Home Page
About Us
LS History
DB History 
Our Studs
Our Dams
Our Puppies Available!
L-T Guarantee
DB Training
Raising our Pups
Llewellin's BIO
Humphrey's BIO 
LS Description
Hunting Photos
Our Comments
Who was
Lord Richard Llewellin Purcell Llewellin

of Tergwynt, Letterstone, Pembrokeshhire, South Wales.
by Michael J. Bloodgood

1840 - 1925

The Llewellin name prominently appears in Welsh history books, but no connection has been found to Richard Llewellin since Llewellin was not his inherited surname.

Richard's given name was Richard Llewellin Purcell. It's is thought Llewellin was his mothers maiden name. Richard was one of three sons and the others were not given the Llewellin sure name. Richard Llewellin Purcell was born in 1840 and died in 1925. He is buried in the Churchyard of St. John the Baptist Church in Stapleton. Stapleton is a small village south of Shrewsbury, England. His father was William Purcell of Clifton County Gloucester.

Richard got his BA degree in 1863 from Oxford University and got his MA degree in 1868. He studied law at Lincoln’s Inn London, but there is no record of him actually practicing law or working in any occupation.

He was evidently an independently wealthy man by inheritance and enjoyed the sporting life. His brother Lionel Thomas Purcell was also a graduate of Exeter in 1872 entering into the church in various locations as Rector and Vicar. 

Richard officially changed his name in 1872 when he was 30 years old by adding Llewellin as his surname. It is believed that Llewellin was his mother's maiden name and his inheritance was likely from his grandfather on his mothers side, with the conditions that he add the Llewellin as his surname. His full name from then on was "Richard Llewellin Purcell Llewellin" but he was also known as "Richard Purcell Llewellin" and just as "Richard Llewellin".

In his last will he left about 68,000 English Pounds and all his land with his brother Rev. Lionel Thomas Purcell as his main beneficiary. There is a beautiful Baptist Church still on the land today. In today's currency buying power terms he would certainly have been a wealthy man.

Richard Llewellin working one of his great Setters.

Richard was a very tall man for his time, standing about 6 feet 6 inches tall and was apparently quite intimidating in his appearance with a full beard. He never married and from several reports, he was known to be uncomfortable around the fairer sex. However, he did have the same housekeeper for many years and upon his death, he entrusted his valuable dogs to her with instructions to transferred them ALL over to Lord William Humphrey (see Who was Lord William Humphrey's web page). It's not known if Lord Humphrey paid her for them or she simply just gave them all to him, but non-the-less Mr. Humphrey was the beneficiary of all of Llewellin's last Setters, over whelming majority being his life's work, the his personal pure Dashing Bondhu strain with a few remaining old Setters of the Wind'em strain, no longer used for breeding.

Richard Llewellin with two of  his early personal Setters
Llewellin had a great passion for bird shooting and gun dogs and owned and rented shooting moors throughout the British Isles. It was here that he tested and developed for over 50 years his amazing own personal strain of Setters known as his Dashing Bondhu Setters which became a huge sensation in his own lifetime and still today.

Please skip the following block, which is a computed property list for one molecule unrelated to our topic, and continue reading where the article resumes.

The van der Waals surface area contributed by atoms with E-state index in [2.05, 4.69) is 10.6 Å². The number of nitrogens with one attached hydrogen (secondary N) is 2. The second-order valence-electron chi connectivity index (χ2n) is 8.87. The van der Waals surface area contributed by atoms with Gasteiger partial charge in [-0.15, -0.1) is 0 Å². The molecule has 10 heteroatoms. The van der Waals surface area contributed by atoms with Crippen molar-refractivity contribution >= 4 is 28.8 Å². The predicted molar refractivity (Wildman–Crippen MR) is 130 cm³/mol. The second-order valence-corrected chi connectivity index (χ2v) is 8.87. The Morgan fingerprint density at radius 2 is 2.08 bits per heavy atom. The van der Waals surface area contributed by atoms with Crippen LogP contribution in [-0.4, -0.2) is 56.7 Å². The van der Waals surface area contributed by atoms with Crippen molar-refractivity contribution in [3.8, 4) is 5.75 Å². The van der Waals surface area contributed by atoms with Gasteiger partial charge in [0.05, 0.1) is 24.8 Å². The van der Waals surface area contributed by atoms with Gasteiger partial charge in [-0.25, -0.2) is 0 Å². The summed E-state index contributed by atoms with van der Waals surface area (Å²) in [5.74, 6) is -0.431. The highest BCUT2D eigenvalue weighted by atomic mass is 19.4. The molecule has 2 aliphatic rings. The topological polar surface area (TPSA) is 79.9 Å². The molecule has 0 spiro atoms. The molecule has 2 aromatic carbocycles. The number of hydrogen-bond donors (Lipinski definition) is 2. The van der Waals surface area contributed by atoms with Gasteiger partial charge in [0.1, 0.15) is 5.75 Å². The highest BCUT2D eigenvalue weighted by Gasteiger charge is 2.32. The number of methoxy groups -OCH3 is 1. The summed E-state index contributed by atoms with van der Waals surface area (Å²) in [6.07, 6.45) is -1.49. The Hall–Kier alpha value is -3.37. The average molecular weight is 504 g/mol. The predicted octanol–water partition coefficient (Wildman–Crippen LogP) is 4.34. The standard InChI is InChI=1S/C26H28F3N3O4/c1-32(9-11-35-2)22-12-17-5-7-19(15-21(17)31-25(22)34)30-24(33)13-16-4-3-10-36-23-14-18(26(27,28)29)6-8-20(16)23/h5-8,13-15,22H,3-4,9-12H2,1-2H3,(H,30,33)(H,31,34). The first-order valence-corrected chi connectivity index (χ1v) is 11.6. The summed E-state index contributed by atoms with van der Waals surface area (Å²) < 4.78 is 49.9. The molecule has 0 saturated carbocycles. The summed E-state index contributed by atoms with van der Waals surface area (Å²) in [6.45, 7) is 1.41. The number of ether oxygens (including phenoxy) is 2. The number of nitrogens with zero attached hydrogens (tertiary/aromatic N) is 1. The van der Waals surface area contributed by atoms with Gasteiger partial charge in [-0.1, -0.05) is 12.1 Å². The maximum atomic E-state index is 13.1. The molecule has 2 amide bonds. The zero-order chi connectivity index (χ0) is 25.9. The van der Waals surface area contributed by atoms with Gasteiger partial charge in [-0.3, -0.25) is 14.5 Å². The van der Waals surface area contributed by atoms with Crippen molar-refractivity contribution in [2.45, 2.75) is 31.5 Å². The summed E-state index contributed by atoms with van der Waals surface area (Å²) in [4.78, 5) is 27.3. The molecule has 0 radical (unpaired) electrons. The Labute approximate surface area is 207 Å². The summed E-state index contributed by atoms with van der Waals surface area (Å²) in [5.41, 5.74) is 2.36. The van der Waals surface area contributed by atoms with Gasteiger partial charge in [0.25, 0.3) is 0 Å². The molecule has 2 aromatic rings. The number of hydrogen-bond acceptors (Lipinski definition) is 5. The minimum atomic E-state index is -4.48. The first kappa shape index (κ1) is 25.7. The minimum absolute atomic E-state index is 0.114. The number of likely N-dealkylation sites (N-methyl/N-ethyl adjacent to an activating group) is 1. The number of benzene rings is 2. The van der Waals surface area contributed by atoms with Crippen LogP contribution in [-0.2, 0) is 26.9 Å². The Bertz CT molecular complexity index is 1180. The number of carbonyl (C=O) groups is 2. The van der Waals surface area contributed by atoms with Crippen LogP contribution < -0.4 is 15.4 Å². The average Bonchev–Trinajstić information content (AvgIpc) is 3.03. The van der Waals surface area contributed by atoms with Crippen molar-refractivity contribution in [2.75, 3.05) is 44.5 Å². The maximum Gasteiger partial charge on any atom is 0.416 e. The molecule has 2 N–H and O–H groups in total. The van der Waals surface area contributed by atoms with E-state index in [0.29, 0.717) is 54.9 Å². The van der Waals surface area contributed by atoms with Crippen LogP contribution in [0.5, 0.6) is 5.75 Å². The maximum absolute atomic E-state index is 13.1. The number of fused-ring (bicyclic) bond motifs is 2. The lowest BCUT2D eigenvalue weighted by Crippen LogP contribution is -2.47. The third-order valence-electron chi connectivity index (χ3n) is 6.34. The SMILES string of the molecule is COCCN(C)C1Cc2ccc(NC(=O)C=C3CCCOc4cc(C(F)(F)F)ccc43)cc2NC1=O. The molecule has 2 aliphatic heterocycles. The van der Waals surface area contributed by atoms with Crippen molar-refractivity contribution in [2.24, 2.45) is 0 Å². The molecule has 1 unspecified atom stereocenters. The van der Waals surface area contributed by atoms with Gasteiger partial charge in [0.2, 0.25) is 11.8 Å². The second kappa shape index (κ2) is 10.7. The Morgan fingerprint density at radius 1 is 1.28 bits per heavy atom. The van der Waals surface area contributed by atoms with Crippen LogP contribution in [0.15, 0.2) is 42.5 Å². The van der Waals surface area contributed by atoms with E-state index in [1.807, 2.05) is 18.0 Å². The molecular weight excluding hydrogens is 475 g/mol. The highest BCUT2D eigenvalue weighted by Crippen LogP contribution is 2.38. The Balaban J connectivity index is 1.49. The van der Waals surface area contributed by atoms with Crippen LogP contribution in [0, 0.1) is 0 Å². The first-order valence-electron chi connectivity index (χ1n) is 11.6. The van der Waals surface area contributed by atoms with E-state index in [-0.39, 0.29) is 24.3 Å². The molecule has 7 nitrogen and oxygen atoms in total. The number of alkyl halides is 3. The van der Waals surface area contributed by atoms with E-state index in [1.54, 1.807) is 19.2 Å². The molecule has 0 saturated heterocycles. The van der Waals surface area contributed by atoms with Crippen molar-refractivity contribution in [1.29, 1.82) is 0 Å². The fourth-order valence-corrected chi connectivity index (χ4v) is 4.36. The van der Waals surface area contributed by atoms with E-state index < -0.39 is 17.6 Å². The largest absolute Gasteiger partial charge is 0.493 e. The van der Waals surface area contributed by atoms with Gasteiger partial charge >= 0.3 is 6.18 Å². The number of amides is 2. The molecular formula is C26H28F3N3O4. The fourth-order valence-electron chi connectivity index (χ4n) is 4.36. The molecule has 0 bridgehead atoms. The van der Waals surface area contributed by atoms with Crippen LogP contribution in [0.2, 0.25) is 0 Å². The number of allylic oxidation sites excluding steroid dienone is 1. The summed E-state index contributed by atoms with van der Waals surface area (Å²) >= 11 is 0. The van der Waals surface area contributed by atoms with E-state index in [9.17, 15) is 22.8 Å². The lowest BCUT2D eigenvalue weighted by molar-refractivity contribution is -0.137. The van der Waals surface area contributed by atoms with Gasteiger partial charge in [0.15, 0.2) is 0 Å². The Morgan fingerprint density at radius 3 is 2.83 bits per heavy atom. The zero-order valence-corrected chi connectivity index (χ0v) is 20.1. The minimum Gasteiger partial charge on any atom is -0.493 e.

In British Setter circles reference are made to the” Great Triumvirate”still today, meaning, the three great men of the Setter world and the passing of the torch. Of course Sir Edward Laverack, being the first, Lord Richard Purcell Llewellin, being the second and his good friend Lord William Humphrey being the third.

Sir Edward Laverack dedicated his book "The Setter" to Lord Richard Purcell Llewellin, quoted as follows

of Tergwynt,
Letterstone, Pembrokeshhire, South Wales,


Note: "The Setter" was the first dog breed book written and was written long before the Setter was separated into different breeds by color/location. As all "Setters" were one breed for many years with Black and Tans, Solid Red, Red & White, White, Chestnut & Ticked, Tri-Color, Belton of all colors, etc..

Also, Lord Llewellin left all his pure Dashing Bondhu Setters to William Humphrey upon his death, showing the great respect these gentlemen had for one another.

The history and early development of the American Llewellin Setter strains have been recorded very well in the writings of our good late friend Alfred O. King Sr. of Arkansas both in his book and on-line. For more information on all of the many Llewellin Setter strains developed, I would refer you to reading his excellent book, "What is a Llewellin Setter" by Alfred O. King. You can also read some of Al's writings with his permission on our "Llewellin Setter History" page.

Dashing Swan Bondhu, bred by William Humphrey
(Note: high head and tail and similarity to our Setters today)
For more info on the development of the Llewellin' personal Setter strain in England and Ireland, please read  "The Dashing Bondhu Line".
All our Llewellin Setters are permanently identified with registered AVID® microchips,
Tattooed, and are DNA swabbed for 
genetic identification.

Please click on paws prints to follow links

Home Page!
About Us!
Llewellin Setter History!
Dashing Bondhu History! 
Why a Llewellin Setter? Q&A
Our Llewellin Studs
Our Llewellin Dams
Llewellin Pups/Dogs Available!
Life-Time Guarantee! 
How we raise our pups
Customer Testimonials!
Who was Richard Llewellin?
Who was William Humphrey?
Llewellin Setter Registration
Llewellin Setter Description
Hunting Photo Gallery!
Personal Comments

All documents, photographs and graphics are Copyright © 1996-2014 Mountain View Kennel. Background photo of Dashing Blaze Bondhu, pure Dashing Bondhu Llewellin Setter, dedicated in her loving memory.